Making Change with Resilience, Strength, Love and Power
On Wednesday July 2, 2014 Governor Deval Patrick recognized approximately 60,000 domestic workers by signing the Massachusetts Domestic Workers’ Bill of Rights.
“This is your bill. And this is what happens when you show up in your house and make a claim on your government," he said to the crowd.
The ceremony, took place at the Grand Staircase of the Massachusetts State House in front of a crowd of proud supporters, which included Boston Mayor Marty Walsh and Attorney General Martha Coakley along with many of the dedicated domestic workers of the Commonwealth.
The Domestic Workers Bill of Rights promises to provide basic labor rights to all domestic workers such as the right to a written agreement, compensation for extra-hours, privacy and protection against human trafficking and sexual harassment. Under the new law, both documented and undocumented workers can enjoy the liberty to work without fear of being treated unfairly.
For us at MataHari, the day began with excitement as we prepared for the signing. We were so proud to see our members Angella Foster and Gloria Uribe speak during the signing and press conference. After four long years, it was incredibly powerful to see the strength and hear the words of women who had and will continue to fight for their rights.
Angella spoke beautifully about the significant role nannies play in the lives of the children they look after.
"They grow up knowing that they can do anything," she said. "We teach them to play peekaboo and to identify their eyes, ears, nose, and their belly buttons. They learn to be nurturing because they were nurtured.”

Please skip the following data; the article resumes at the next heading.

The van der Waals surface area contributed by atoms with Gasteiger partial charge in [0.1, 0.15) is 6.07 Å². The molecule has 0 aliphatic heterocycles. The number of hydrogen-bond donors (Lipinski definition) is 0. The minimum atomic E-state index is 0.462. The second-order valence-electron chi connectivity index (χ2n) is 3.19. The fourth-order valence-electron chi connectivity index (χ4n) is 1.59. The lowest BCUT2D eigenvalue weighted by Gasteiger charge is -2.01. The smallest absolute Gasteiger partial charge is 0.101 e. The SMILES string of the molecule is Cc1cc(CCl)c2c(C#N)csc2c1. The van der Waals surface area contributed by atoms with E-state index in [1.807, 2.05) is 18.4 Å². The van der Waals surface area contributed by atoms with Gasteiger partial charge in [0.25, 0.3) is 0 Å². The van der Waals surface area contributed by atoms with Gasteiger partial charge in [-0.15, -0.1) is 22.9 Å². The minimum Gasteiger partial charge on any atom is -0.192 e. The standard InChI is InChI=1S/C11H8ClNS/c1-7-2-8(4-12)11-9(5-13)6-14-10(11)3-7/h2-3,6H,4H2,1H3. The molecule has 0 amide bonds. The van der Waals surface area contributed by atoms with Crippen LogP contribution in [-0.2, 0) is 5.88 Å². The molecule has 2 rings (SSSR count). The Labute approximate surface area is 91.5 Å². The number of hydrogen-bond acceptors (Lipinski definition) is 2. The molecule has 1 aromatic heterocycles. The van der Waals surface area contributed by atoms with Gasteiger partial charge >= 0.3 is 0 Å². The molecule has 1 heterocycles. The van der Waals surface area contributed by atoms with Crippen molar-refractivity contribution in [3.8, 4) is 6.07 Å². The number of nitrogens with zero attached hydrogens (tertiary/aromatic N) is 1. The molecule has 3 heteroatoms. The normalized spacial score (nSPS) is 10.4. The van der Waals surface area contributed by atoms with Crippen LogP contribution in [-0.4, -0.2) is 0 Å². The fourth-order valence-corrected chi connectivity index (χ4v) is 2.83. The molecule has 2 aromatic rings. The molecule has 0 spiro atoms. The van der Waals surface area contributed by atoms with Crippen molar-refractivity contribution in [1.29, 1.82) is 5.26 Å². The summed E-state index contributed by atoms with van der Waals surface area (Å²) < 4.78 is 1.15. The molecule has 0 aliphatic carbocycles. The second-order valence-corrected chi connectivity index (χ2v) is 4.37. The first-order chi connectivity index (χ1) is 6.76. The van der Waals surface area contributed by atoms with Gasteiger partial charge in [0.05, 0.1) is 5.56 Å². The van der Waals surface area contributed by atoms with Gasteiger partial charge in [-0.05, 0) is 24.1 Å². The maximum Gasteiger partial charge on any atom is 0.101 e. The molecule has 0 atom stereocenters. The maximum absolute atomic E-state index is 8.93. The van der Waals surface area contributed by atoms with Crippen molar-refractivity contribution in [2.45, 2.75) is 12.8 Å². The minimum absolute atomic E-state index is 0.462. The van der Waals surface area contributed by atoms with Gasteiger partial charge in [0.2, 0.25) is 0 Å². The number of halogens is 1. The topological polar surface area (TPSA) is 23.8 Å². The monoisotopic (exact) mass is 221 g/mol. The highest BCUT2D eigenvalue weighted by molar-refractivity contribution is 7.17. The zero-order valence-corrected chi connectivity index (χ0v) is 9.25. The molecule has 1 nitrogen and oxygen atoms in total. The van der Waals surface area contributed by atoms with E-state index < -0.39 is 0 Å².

Watching Angella and Gloria speak was breathtaking. As leaders, both Gloria and Angella stepped up in huge ways by sharing their experiences. It was only a couple months ago when both leaders joined MataHari, but the way they owned the moment made the longevity of this fight for respect and dignity clear.
It is hard to describe the feeling of excitement and pride felt in the room. It was not long ago that domestic workers were purposefully and completely excluded from any form of labor protection. That knowledge made the day an humbling experience. Women who fought for not only their livelihood, but for that of so many workers in Massachusetts, smiled and cheered together. In that moment, there was no way of forgetting that we are in fact standing on the shoulders of giants. Women who fought and sacrificed, so that we could stand in that room, witness and ultimately make history.
Though Governor Patrick's signature marked a clear win for our campaign, it was not the end to our journey. The Massachusetts bill is the most progressive in the country, but it remains insufficient compared to the extent of the violence and exploitation domestic workers still face. For workers and organizers, the bill is an attempt to build a base from which to continue on in the fight for protections and rights.